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January 10, 2009

Comments

@Robin

You may recall we talked about this guy's speed dating paper in the Nov. 08 open thread.

An uninformed consumer can be better off with a smaller choice set. The logic behind this possibility is as follows. A consumer who does not know which variety she likes must choose randomly among the available varieties. In equilibrium, the most popular varieties are introduced, so the average popularity of the available varieties is decreasing in the breadth of the product line. Consequently, the uninformed consumer's expected surplus is greater when there are fewer options.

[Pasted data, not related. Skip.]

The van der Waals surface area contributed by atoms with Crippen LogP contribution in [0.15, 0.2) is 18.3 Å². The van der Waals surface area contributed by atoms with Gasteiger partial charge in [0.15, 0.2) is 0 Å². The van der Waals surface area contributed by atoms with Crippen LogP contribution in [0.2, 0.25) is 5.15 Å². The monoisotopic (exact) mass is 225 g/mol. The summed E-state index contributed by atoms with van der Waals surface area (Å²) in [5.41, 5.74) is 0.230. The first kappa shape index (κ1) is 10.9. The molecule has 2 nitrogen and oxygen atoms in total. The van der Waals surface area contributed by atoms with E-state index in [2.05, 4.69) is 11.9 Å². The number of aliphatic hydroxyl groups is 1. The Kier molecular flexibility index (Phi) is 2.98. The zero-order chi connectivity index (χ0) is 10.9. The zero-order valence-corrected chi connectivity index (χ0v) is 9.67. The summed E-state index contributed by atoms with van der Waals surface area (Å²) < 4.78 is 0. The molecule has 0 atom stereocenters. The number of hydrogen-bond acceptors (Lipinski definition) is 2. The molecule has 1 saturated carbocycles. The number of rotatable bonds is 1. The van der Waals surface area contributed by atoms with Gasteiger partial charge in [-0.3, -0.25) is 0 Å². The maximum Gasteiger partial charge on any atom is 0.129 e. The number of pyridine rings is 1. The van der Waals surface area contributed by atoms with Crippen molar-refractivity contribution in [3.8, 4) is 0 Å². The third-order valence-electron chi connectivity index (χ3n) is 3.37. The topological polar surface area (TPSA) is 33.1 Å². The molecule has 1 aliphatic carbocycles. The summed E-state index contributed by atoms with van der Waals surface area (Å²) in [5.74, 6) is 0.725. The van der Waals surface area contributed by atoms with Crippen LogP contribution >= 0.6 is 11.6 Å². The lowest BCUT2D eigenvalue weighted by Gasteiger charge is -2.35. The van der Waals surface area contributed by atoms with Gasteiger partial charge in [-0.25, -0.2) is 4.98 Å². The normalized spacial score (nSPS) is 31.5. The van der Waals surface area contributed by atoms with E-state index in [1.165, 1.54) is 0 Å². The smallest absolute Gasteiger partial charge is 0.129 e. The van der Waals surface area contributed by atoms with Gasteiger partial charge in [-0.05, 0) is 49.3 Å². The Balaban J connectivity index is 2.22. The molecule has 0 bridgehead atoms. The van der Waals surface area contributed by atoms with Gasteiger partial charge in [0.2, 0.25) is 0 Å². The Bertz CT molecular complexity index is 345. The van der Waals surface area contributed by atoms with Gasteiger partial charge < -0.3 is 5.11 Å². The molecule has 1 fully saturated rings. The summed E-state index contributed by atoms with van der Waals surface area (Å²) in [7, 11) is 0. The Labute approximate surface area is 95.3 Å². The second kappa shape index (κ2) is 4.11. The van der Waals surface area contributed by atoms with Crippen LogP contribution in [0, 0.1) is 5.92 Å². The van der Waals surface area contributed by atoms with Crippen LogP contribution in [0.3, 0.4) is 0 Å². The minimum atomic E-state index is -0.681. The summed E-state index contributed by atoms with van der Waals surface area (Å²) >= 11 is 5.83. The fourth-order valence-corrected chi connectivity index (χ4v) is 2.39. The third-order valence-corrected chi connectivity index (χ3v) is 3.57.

Finally, male selectivity is invariant to group size, while female selectivity is strongly increasing in group size.

Is that why women from urban areas marry less than women from rural areas?

@floccina

"Is that why women from urban areas marry less than women from rural areas? "

I wonder if the "folk wisdom" about major metropolitan areas is true - that it's harder for women to date and thus marry due to the fact that such areas attract a large number of gay men, skewing the ratios.

In Manhattan only 37% of women ever marry, compared with 61% across the USA. Since gay women are estimated to make up only 4-6% (this may be an undercount) of New York's female population, that can't account for the difference.

However, it's important to note that these effects can vary by nabe. Downtown, near the FiDi, men outnumbered women in a ratio of 126 to 100 in 2007, as male brokers & traders clustered in TriBeCa, sharing apartments to be near work.

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